The Murdoch pretend journalist Adam Creighton has tweeted the following
“‘My mask protects you, your mask protects me’. The most embarrassing, unscientific slogan of the pandemic?”1
There were numerous replies from normal people who know that masks do protect people by inhibiting the transmission of the SARS-Cov2 virus, the cause of Covid-19. One of them was from GrumpyNonnaK who said:
“Adam Creighton ‘The most embarrassing, unscientific bogan of the pandemic’ Fixed it for you.”1 Given Creighton’s constant idiocy, that is being insulting to bogans.
There was a considerable amount of evidence that the virus was transmissible by aerosol rather than by droplets not long after the pandemic hit Australia, and I wrote about it at the time2. Almost three months later the evidence was clear that aerosol transmission was the dominant mode of transmission of the virus3. There were, of course, some idiots in the medical profession who ignored this evidence, one of them being the person who is now often referred to online as Fabio Codswallop, one Nick Coatsworth4.
There are several types of masks in common use: Cloth and utility masks are not medical grade masks and provide the wearer with the least protection from viruses carried in respiratory droplets and aerosols. However, they still help prevent infectious people from spreading the SARS-Cov2 virus. Surgical masks are medical grade masks and are graded as level 1, 2 and 3 based on the degree of protection, or fluid resistance, they provide the wearer. Surgical masks also help prevent infectious people from spreading the virus and provide greater protection from infection for the wearer. P2/N95 respirator masks that are designed for medical use are required when there is a high risk of exposure to body fluids, respiratory droplets and aerosols in higher-risk workplace settings such as health care, aged care and disability sectors, quarantine, police and security5. So, not only does my mask protect you and your mask protect me, but my mask protects me and your mask protects you.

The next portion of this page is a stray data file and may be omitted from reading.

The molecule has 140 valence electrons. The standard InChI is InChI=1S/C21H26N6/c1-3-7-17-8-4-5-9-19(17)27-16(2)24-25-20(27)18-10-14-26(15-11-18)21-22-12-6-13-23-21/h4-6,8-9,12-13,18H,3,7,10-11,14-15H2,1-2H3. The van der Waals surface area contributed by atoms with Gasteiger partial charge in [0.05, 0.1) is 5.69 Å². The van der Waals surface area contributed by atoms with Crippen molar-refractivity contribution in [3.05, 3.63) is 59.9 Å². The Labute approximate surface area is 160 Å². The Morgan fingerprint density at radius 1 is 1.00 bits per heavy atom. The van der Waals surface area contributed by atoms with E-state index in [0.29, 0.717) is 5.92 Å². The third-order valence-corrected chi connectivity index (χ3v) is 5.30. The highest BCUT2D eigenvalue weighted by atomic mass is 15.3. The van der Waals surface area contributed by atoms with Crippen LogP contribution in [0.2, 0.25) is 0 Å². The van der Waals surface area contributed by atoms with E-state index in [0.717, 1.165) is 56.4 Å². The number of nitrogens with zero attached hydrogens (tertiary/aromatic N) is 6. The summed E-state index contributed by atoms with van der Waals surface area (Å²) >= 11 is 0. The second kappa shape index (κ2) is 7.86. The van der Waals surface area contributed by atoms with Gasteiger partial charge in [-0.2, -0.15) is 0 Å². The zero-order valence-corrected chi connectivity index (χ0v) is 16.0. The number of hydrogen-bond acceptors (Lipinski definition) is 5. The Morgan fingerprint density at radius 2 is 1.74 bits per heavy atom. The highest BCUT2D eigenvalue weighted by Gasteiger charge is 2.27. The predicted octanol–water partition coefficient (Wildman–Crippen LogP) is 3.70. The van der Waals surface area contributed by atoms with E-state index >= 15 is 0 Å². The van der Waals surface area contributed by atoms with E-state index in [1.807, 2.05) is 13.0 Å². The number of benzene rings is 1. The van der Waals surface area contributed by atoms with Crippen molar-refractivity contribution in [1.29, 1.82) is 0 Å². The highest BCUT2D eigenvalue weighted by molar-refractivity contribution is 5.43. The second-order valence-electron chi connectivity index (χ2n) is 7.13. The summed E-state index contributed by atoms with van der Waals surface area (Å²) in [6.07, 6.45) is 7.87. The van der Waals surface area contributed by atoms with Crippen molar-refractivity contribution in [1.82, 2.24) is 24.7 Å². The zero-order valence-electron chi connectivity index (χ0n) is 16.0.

While it has been shown that Face masks or respirators (N95/KN95s) effectively filter virus-sized particles in laboratory settings, their real-world effectiveness has not been widely studied. A study based on data from February to December in 2021 in California demonstrated that always using a face mask or respirator (N95/KN95) in indoor public settings was associated with lower adjusted odds of a positive test result compared with never wearing a face mask or respirator in these settings. Among 534 participants who specified the type of face covering they typically used, wearing N95/KN95 respirators (aOR* = 0.17; 95% CI** = 0.05–0.64) or surgical masks (aOR = 0.34; 95% CI = 0.13–0.90) was associated with significantly lower adjusted odds of a positive test result compared with not wearing any face mask or respirator6.
Creighton could only get away with posting this drivel on Twitter because it has been taken over by the man-child Elon (‘Elmo’) Musk, which now allows misinformation such as this. If Murdoch ever has the desire to rehabilitate the image of his media, which I know is extremely unlikely, this idiot must be one of the first to pay the price for that rehabilitation.
*aOR: Adjusted Odds Ratio. An odds ratio (OR) is a statistic that quantifies the strength of the association between two events, A and B. The odds ratio is defined as the ratio of the odds of A (e.g. positive PCR test) in the presence of B (e.g. wearing a mask) and the odds of A in the absence of B, or equivalently (due to symmetry), the ratio of the odds of B in the presence of A and the odds of B in the absence of A. Two events are independent if and only if the OR equals 1, i.e., the odds of one event are the same in either the presence or absence of the other event. If the OR is greater than 1, then A and B are associated (correlated) in the sense that, compared to the absence of B, the presence of B raises the odds of A, and symmetrically the presence of A raises the odds of B. Conversely, if the OR is less than 1 (as it is above), then A and B are negatively correlated, and the presence of one event reduces the odds of the other event7. Adjusted ORs are used to control for confounding bias. The AOR measures the association between a confounding variable and the outcome, and controls for that value8.
**95% CI: 95% Confidence Interval. In statistics, a confidence interval (CI) is a range of estimates for an unknown parameter. A confidence interval is computed at a designated confidence level; the 95% confidence level is most common, but other levels, such as 90% or 99%, are sometimes used9.